Who We Are
The U.S. Fish and Wildlife Service Fisheries Program has played a vital role in conserving America's fisheries since 1871, partnering with states, tribes, federal agencies, other Service programs, and private interests in efforts to conserve fish and other aquatic resources. The Fisheries Program provides a broad network of on-the-ground expertise that is unique in its geographic coverage, its array of scientific capabilities, and its ability to work strategically across political and jurisdictional boundaries.
Genoa National Fish Hatchery has played a major role in the conservation of aquatic species since its founding in 1932. Over the last 75 years the mission of the hatchery has changed from providing sport fish for area waters to a conservation hatchery concerned with the recovery of endangered aquatic species. Current hatchery species include the Higgins Eye Pearly Mussel, the Winged Mapleleaf Mussel, lake sturgeon and coaster brook trout. Genoa NFH also works to fulfill federal tribal trust responsibilities by providing fish for stocking to meet specific tribal fishery objectives.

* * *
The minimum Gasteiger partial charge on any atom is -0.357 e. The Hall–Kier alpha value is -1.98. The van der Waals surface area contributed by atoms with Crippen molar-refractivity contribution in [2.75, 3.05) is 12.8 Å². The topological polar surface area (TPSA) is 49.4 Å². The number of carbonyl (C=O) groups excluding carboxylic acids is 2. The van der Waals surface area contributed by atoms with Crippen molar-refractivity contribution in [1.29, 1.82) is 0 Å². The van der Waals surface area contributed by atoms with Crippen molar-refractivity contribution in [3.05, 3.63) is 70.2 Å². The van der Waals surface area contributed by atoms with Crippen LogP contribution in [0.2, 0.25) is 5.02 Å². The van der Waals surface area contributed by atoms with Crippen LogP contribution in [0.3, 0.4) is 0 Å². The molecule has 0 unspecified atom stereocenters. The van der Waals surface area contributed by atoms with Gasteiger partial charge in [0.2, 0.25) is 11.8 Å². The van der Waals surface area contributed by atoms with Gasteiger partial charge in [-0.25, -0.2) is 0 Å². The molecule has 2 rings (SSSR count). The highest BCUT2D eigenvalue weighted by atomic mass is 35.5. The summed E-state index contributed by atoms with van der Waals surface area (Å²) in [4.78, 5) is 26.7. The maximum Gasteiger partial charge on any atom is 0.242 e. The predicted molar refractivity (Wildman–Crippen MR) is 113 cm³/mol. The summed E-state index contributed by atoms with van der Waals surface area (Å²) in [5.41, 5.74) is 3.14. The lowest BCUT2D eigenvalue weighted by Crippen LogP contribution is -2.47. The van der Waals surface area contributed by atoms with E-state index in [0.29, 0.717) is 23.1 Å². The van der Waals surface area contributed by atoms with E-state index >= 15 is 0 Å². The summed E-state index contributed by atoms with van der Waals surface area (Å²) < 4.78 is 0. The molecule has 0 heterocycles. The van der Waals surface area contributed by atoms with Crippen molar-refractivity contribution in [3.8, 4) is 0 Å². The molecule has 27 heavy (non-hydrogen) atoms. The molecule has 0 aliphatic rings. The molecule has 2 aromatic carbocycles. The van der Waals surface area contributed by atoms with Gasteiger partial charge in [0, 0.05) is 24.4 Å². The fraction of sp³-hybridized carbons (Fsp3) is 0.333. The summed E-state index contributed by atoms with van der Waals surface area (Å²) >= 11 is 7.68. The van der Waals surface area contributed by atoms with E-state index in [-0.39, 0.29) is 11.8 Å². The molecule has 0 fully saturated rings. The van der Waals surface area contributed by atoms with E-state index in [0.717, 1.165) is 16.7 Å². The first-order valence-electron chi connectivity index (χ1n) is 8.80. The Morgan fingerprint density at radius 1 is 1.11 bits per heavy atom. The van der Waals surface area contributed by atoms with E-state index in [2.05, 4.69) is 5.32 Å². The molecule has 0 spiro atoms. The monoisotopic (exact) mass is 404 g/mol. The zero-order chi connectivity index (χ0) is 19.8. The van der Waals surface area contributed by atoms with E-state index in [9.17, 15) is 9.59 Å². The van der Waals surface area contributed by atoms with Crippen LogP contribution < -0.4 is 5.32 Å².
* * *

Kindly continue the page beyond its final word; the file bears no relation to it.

How We Help
The station provides over 30 to 40 million fish, eggs and mussels of over 26 species to meet aquatic species and research objectives all across the country, from New Mexico to Georgia.
Tribal Trust Responsibilities
Conserving U.S. fish and other aquatic resources cannot be successful without the partnership of tribes. They manage or influence some of the most important aquatic habitats both on and off reservations. In addition, the federal government and the U.S. Fish and Wildlife Service have distinct and unique obligations toward tribes based on trust responsibility, treaty provisions, and statutory mandates.
Genoa NFH assists numerous Midwestern tribes in meeting their fishery management goals by providing seven different species of fish to tribal fishery biologists. Genoa NFH helps tribes restore native species, manage fish and mussel populations, and provide recreational fishing opportunities. We are committed to meeting federal tribal trust responsibilities by assisting the tribes in meeting measurable fishery management objectives.